Audio Book Review: The Amber Spyglass by Philip Pullman

The Amber Spyglass (His Dark Materials, #3)Publisher: Listening Library
Publishing Date: 
September 28 2004
Children, Fantasy
Audio Book (unabridged)

My rating:

4 of 5 hearts

The Amber Spyglass is the third and final book in the His Dark Materials trilogy and tells the closing chapter of Lyra and Will’s tale – and also that of Dr Mary Malone, a few random miniature spies that ride dragonflies, Mrs Coulter and Lord Asriel, a pair of gay angels, and a priest who sets off to murder Lyra. It’s a big cast, but that’s okay, because it’s an epic fantasy.

It’s a huge story, and frustrating at first because the whole thing is handed over to Will, our resident Gary-Stu who is amazing at everything and a perfect match for Lyra. Our formerly kick-ass barbarian child is in an enforced slumber courtesy of Mrs Coulter, and Will must rescue her before he does anything else, like lend his awesome magical knife skills to Lord Asriel’s army in an attempt to overthrow God.

The thing that annoys me the most about this book is that Pullman has clearly tried to create a world where religion is evil and all that, but it’s not an atheist book like so many are led to believe. There is a God, there is an afterlife, there are angels – it’s simply that nothing is how the modern Christian church has led anyone to believe. To be a truly atheist novel there would be no God, or afterlife, or anything like that.

Mrs Coulter’s character comes alive with all kinds of intriguing backstabbing conniving wiliness. She’s an amazing character, and one I never truly appreciated before this. It’s so hard to cast her in shades of black and white when she’s clearly (now, to me) all kinds of grey. It’s not as simple as her love for Lyra redeems her, because we clearly see her behaving in a non-loving manner towards Lyra. She’s a very complicated character and a lot of the time I couldn’t tell if she was telling the truth or not. Did she really love Lyra? Were her intentions really honourable?

As for Lyra and Will – well I don’t think it’s a very good love story. For a start they are only twelve or thirteen, way too young for an epic kind of love that supposedly saves the worlds. Romantic love is a very grown up concept because adults have mature bodies and minds. Lyra and Will have only just hit puberty. They feel shy around each other on occasion because their bodies are changing but then all of a sudden it’s BAM “We’re in love and it’s so awesome and epic that we just saved the multiverse just by being ourselves and doing normal things, nothing out of the ordinary here.” I don’t buy it, and I feel that the solution to the worlds ending (or at least free will/consciousness) is to have two unique special children fall in desperate love so strong that… well it’s not really described. Somehow their love stops the Dust from leaving all the worlds and we’re just supposed to accept that ON BLIND FAITH. In an ‘atheist’ novel.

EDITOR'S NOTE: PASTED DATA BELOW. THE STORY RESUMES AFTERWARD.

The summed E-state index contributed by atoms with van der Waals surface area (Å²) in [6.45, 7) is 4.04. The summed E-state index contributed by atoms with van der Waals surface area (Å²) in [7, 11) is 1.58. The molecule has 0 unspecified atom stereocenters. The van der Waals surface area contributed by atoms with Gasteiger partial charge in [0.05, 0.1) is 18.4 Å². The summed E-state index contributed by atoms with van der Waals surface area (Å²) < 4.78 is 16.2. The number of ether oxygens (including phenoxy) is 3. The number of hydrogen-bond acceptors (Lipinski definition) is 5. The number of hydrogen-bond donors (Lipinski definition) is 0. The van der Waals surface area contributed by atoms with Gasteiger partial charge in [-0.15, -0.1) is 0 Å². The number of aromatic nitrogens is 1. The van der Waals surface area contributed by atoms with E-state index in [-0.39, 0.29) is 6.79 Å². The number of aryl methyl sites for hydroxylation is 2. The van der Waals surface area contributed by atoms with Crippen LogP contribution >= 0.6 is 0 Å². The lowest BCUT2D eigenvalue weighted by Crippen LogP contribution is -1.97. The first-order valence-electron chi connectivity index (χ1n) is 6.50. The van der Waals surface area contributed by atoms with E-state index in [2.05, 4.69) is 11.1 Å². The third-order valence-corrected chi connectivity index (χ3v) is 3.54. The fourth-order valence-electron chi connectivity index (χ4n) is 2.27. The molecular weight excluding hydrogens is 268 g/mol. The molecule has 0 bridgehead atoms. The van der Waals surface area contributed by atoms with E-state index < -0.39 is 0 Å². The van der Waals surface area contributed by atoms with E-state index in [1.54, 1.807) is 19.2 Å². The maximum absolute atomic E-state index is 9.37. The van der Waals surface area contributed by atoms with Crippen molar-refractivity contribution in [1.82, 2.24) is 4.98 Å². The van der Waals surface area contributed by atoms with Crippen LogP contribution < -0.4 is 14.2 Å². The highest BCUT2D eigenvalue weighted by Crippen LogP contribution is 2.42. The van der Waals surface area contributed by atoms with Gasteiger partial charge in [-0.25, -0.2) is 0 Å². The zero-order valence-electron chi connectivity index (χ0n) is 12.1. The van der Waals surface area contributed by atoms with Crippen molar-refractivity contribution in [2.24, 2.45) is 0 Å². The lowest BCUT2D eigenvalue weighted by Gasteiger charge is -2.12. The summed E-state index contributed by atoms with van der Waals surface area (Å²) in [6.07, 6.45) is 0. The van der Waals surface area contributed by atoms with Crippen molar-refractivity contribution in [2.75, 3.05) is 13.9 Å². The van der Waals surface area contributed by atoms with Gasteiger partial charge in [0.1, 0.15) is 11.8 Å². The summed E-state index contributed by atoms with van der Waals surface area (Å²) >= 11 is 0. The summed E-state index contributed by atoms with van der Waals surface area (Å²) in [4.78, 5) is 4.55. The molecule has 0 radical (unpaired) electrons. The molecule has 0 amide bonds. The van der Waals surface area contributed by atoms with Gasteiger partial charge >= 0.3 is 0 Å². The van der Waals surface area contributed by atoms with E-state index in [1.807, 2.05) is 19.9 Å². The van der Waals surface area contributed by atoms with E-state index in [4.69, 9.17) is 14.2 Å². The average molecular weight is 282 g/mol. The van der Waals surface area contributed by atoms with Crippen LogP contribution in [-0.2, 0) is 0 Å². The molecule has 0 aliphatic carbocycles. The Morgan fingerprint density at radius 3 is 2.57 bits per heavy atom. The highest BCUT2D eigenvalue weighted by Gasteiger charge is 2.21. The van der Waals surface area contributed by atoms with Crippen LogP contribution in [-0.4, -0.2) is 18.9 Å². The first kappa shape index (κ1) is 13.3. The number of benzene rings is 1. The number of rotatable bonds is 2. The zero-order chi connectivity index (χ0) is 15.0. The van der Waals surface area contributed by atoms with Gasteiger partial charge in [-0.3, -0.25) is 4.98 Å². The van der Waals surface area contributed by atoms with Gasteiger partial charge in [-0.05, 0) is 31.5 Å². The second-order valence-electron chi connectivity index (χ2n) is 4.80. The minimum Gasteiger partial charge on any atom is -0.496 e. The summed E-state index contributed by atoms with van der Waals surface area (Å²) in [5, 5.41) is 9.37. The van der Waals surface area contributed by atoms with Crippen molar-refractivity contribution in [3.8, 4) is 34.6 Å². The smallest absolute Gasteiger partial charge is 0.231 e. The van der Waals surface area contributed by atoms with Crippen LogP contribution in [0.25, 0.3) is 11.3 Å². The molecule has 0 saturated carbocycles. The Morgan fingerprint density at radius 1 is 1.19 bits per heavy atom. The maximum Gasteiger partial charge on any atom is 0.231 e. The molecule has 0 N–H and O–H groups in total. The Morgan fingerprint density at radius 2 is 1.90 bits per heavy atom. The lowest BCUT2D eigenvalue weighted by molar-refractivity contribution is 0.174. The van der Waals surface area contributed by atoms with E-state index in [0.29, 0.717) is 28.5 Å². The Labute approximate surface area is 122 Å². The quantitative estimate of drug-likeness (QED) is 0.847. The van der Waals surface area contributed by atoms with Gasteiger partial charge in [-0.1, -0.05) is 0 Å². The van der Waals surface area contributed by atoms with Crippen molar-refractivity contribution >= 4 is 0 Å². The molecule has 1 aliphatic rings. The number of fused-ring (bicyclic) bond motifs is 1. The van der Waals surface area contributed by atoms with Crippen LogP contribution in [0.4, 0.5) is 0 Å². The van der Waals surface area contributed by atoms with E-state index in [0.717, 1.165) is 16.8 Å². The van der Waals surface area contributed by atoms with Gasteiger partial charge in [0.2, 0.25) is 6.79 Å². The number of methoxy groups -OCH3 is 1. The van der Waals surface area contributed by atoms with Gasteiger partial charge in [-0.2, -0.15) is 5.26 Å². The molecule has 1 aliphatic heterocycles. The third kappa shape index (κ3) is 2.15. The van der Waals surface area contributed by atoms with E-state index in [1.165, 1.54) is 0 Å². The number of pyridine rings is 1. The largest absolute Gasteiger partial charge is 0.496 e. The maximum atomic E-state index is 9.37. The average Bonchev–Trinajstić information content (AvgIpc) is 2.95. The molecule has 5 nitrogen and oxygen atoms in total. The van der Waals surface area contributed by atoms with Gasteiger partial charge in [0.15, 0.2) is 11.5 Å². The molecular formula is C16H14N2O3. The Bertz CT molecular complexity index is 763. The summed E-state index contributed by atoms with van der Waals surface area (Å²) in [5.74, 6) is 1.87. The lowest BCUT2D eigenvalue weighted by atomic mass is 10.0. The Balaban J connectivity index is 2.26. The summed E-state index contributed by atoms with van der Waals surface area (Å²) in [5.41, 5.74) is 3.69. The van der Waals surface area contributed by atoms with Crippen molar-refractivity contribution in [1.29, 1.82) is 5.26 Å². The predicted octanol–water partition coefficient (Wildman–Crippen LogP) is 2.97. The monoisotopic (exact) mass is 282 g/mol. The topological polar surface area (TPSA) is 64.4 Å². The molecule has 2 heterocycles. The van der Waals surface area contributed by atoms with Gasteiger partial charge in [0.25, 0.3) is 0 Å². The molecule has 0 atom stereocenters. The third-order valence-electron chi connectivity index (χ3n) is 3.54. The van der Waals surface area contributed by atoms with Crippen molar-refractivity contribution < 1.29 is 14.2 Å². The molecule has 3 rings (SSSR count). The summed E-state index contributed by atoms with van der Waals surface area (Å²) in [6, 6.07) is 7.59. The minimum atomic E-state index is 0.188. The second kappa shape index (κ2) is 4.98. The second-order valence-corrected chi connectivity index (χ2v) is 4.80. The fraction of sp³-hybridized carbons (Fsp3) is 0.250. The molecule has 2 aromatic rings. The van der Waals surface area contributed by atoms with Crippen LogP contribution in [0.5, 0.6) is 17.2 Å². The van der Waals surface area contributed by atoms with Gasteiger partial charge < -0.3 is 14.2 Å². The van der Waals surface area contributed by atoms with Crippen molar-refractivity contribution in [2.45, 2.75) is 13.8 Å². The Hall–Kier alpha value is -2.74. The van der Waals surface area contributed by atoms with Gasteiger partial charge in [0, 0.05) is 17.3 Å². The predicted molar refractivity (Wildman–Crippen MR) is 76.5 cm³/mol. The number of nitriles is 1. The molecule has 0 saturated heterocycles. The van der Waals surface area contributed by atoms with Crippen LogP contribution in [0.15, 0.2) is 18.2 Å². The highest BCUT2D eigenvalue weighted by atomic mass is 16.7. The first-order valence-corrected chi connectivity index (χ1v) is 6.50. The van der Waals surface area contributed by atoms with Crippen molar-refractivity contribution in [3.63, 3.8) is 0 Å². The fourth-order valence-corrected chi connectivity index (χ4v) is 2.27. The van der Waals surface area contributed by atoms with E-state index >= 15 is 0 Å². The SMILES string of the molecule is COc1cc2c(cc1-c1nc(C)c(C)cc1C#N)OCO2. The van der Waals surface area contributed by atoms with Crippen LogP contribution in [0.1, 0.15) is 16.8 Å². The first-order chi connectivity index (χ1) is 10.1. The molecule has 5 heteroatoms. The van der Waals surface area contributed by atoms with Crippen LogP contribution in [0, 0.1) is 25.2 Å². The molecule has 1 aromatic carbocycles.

Yeah, right.

Look, whilst reading (or in my case, listening to) this novel, it is an amazing story. It’s beautifully written and you genuinely care for the characters. It’s afterwards that the whole entire build up seems rather anticlimactic. Lyra’s prophecy about betrayal is supposedly addressed but it seems pretty suss to me, and her other prophecy about being Eve and ‘falling’ to temptation also seems pretty cruddy. She does fall to temptation, basically, and like the previous Eve, it is a good thing. It saves the world. But no one is sure what her temptation would be or if she would fall. And while Lyra is a brilliant, original character who, although she is loved by everyone like a Mary-Sue, has some very bad points about her (the lying), Will is just too perfect and teaches her all about the world and looks after her and basically all of Lyra’s awesomeness flies out the window when she meets Will.

Overall it’s an enjoyable novel that wraps up the story in an unexpected and anti-climactic way. All of those promises we’ve been given fizzle out to nothing. The writing is beautiful, and the character development even more so, but the plot lacks an oomph, especially when compared to Northern Lights. It also seems that a lot of the novel is simply filler – the story of the priest who tries to murder Lyra is simply there to create further anxiety for the readers on behalf of our beloved blonde darling.

However the audio book itself is again a masterpiece. Pullman delivers the narrative in fine voice and the actors playing the cast are so filled with emotion and generally awesome in their performances that I cried on more than one occasion.

View all my reviews


About Nemo

A lover of kittens and all things sparkly, Nemo has a degree in English Literature and specialises in reviewing contemporary, paranormal, mystery/thriller, historical, sci-fi and fantasy Young Adult fiction. She is especially drawn to novels about princesses, strong female friendships, magical powers, and assassins.

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